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Bloody Mary company finds a new home in Port PDF Print E-mail
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Written by JOE POIRIER   
Wednesday, 13 December 2017 16:01

Inventor of mix sold by Target takes aim at national, international market from his lakefront headquarters


    Entrepreneur Ryan Timm has big plans to expand his share of the Bloody Mary mix market nationally and internationally — all from his new headquarters in downtown Port Washington.
    “We’ve been a Wisconsin brand ever since we started four and a half years ago, but we didn’t have much of a presence in Wisconsin because we were on the other side of the state in Prescott, near St. Paul, Minn.,” Timm said from the headquarters of Miss Mary’s Mix in the Port Harbor Center, 222 E. Main Street.
    The company moved in August but the official announcement of its new location won’t occur until early next year when Timm plans to host a Bloody Mary walk in February at several local bars and restaurants.
    Timm said his decision to move his company and family to Port Washington occurred when he was visiting the area.
     “We were looking to move, and I was FaceTiming with my wife and said, ‘Why aren’t we looking over here,’” he said. “We knew we wanted to live near the water and be in a community with about 10,000 people.”
    Miss Mary’s Mix is currently sold in Target stores in 11 states, primarily in the Midwest and the Dakotas.
     “Probably the biggest feather in our cap was about a year ago when Target approached us to be in a test market of about 110 stores,” Timm said. “It’s done extremely well at Target, so now we’re undergoing expansion throughout their chain and we’re hoping to be in excess of 500 stores.”
    With the success of his mix at Target stores, Timm said the company’s market is moving more toward direct-to-retail as opposed to liquor distribution at bars.
    “Liquor distribution is always going to be part of our business because our bar business has absolutely exploded and you need liquor distributors to service those, but we definitely see our future in other stores,” he said.  
    Timm said Bloody Mary cocktails have always been his drink of choice, and he discovered the formula for his concoction when he managed a couple of golf courses near Prescott.
    “We would make the mix in small batches and people consistently wanted to buy it by the bottle,” he said. “There’s a lot of downtime in the golf business during the winter, so I spent that time developing the brand and a way to maintain the flavor profile in bigger batches.”
    Timm said one of the reasons for the mix’s popularity is its unique ingredients, which include tomato spice for its base.
    “Every Bloody Mary mix you see out there either uses a tomato paste or juice for a base,” he said. “The reason most people don’t like Bloody Marys is because they’re too tomatoey, thick, heavy and salty because that tomato-paste base washes out all the other flavors and you have to add so much salt to break through that heavy tomato flavor.”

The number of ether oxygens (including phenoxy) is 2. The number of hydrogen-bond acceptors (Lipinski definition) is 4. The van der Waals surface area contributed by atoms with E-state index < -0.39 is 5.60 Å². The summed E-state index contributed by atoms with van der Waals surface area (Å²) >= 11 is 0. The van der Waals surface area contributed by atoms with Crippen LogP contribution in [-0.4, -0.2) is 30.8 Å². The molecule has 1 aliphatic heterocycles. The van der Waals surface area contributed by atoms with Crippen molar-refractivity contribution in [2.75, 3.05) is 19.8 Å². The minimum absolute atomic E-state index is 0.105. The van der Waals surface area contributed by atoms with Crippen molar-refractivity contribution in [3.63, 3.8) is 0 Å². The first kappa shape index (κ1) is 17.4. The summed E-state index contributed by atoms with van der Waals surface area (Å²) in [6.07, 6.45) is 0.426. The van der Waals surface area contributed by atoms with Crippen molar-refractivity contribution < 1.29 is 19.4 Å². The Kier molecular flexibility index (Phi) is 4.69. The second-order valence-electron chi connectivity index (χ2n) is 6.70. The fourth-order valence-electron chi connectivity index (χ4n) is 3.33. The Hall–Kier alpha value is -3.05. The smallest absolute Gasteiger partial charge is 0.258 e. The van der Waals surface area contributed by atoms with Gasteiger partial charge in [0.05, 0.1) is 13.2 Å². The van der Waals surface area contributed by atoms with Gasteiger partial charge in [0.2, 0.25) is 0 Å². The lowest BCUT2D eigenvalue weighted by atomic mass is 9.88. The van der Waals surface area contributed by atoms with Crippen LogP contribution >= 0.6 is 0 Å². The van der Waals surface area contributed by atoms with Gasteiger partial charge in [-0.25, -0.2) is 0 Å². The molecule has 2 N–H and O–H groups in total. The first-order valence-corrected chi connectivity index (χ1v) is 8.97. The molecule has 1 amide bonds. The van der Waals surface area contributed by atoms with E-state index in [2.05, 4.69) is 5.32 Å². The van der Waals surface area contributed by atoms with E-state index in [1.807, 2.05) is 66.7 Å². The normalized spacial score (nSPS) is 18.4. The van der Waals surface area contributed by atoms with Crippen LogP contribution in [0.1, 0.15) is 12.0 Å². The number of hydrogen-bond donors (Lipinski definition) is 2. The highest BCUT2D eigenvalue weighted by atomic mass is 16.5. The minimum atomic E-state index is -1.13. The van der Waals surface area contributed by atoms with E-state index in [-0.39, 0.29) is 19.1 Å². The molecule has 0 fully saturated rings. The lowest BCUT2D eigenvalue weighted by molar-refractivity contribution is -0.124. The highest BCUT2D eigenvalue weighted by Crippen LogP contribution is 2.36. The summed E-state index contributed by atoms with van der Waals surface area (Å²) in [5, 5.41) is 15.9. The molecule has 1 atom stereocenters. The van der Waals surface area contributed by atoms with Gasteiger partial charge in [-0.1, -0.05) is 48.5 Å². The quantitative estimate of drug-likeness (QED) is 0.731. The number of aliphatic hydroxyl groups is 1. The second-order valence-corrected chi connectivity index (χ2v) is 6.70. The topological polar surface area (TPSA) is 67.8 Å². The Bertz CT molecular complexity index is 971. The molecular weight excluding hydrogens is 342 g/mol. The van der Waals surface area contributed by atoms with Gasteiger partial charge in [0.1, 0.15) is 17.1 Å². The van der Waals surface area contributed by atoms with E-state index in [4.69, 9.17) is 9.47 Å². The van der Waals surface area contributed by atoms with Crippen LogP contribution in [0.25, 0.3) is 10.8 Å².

He also said the mix doesn’t have any major allergens like gluten, soy, fish and wheat.   
    “As far as the bar business is concerned, it’s great for our premise because we don’t have anything that people can be allergic to,” Timm said. “We’ve gone to great lengths to source ingredients that give the flavor profile we want, but maintain our quality of standards.”
    In 2016, Miss Mary’s Mix won several awards in Chicago’s Bloody Mary Festival, which included two gold medals in the judge’s choice and best garnish categories and a silver medal in the people’s choice category.
    “We were in competition against some big companies and local bars. Nobody beat this one bar in six years and we won on our first try,” Timm said. “That was the first validation we got where we thought, ‘Maybe we’re on to something here.’”
    Timm also received several awards for his mix in the Los Angeles International Spirits Competition this year.
    The company is expanding its product line by creating a Caesar mix — a slight variation of a Bloody Mary that uses clam juice — strictly for Canada. Canadians won’t touch a Bloody Mary, Timm said.
    “Our formula is not so different from a traditional Caesar because we’re not so thick and heavy or tomatoey,” he said. “If you just add clam juice to a Bloody Mary, that isn’t going to fly in Canada.”
    Timm said there isn’t much competition for mass-produced Caesar mix.
    “There are only about two companies that produce Caesar mix in Canada. If you go to a liquor store here in the Midwest, you can see there’s about 10 to 20 different Bloody Mary mixes,” he said.
    Timm also wants to bring the Caesar mix to the U.S. to be sold at specialty stores like Whole Foods and Trader Joe’s.
    “It has very clean ingredients, so we would bring this mix back as a natural and organic product,” he said.
    The company is in talks with a major airline to serve the Bloody Mary mix to passengers.
    While Miss Mary’s Mix is expanding its horizons in the air and internationally, Timm is proud to call Port Washington home.
    “We want to introduce Bloody Mary fans in Port Washington to the brand by being involved with all the local festivals like Fish Day and Pirate Fest,” he said.

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